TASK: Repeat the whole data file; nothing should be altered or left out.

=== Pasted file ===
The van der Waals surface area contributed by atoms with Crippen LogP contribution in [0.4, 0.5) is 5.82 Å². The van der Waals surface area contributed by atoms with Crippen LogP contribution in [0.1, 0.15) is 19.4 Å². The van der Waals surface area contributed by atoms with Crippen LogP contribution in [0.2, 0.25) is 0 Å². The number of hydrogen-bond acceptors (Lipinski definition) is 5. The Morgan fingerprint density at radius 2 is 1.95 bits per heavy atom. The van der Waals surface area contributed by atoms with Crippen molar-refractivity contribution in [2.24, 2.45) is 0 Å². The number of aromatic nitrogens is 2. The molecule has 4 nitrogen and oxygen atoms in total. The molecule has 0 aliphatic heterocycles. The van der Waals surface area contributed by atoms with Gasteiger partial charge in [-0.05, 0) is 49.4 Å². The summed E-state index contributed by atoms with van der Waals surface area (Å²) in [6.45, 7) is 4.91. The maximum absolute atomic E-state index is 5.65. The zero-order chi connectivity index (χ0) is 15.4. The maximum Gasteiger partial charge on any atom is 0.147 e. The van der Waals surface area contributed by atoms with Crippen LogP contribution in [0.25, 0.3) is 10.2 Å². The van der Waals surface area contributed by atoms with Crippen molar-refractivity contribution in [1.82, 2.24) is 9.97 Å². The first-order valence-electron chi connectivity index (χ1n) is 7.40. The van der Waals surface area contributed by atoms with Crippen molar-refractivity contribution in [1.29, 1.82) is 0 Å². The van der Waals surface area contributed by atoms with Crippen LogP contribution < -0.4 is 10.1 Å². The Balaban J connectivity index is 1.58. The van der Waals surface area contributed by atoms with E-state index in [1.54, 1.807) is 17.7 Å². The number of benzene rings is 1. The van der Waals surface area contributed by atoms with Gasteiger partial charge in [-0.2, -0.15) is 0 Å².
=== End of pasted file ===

The van der Waals surface area contributed by atoms with Crippen LogP contribution in [0.4, 0.5) is 5.82 Å². The van der Waals surface area contributed by atoms with Crippen LogP contribution in [0.1, 0.15) is 19.4 Å². The van der Waals surface area contributed by atoms with Crippen LogP contribution in [0.2, 0.25) is 0 Å². The number of hydrogen-bond acceptors (Lipinski definition) is 5. The Morgan fingerprint density at radius 2 is 1.95 bits per heavy atom. The van der Waals surface area contributed by atoms with Crippen molar-refractivity contribution in [2.24, 2.45) is 0 Å². The number of aromatic nitrogens is 2. The molecule has 4 nitrogen and oxygen atoms in total. The molecule has 0 aliphatic heterocycles. The van der Waals surface area contributed by atoms with Gasteiger partial charge in [-0.05, 0) is 49.4 Å². The summed E-state index contributed by atoms with van der Waals surface area (Å²) in [6.45, 7) is 4.91. The maximum absolute atomic E-state index is 5.65. The zero-order chi connectivity index (χ0) is 15.4. The maximum Gasteiger partial charge on any atom is 0.147 e. The van der Waals surface area contributed by atoms with Crippen LogP contribution in [0.25, 0.3) is 10.2 Å². The van der Waals surface area contributed by atoms with Crippen molar-refractivity contribution in [1.82, 2.24) is 9.97 Å². The first-order valence-electron chi connectivity index (χ1n) is 7.40. The van der Waals surface area contributed by atoms with Crippen molar-refractivity contribution in [1.29, 1.82) is 0 Å². The van der Waals surface area contributed by atoms with Crippen LogP contribution < -0.4 is 10.1 Å². The Balaban J connectivity index is 1.58. The van der Waals surface area contributed by atoms with E-state index in [1.54, 1.807) is 17.7 Å². The number of benzene rings is 1. The van der Waals surface area contributed by atoms with Gasteiger partial charge in [-0.2, -0.15) is 0 Å².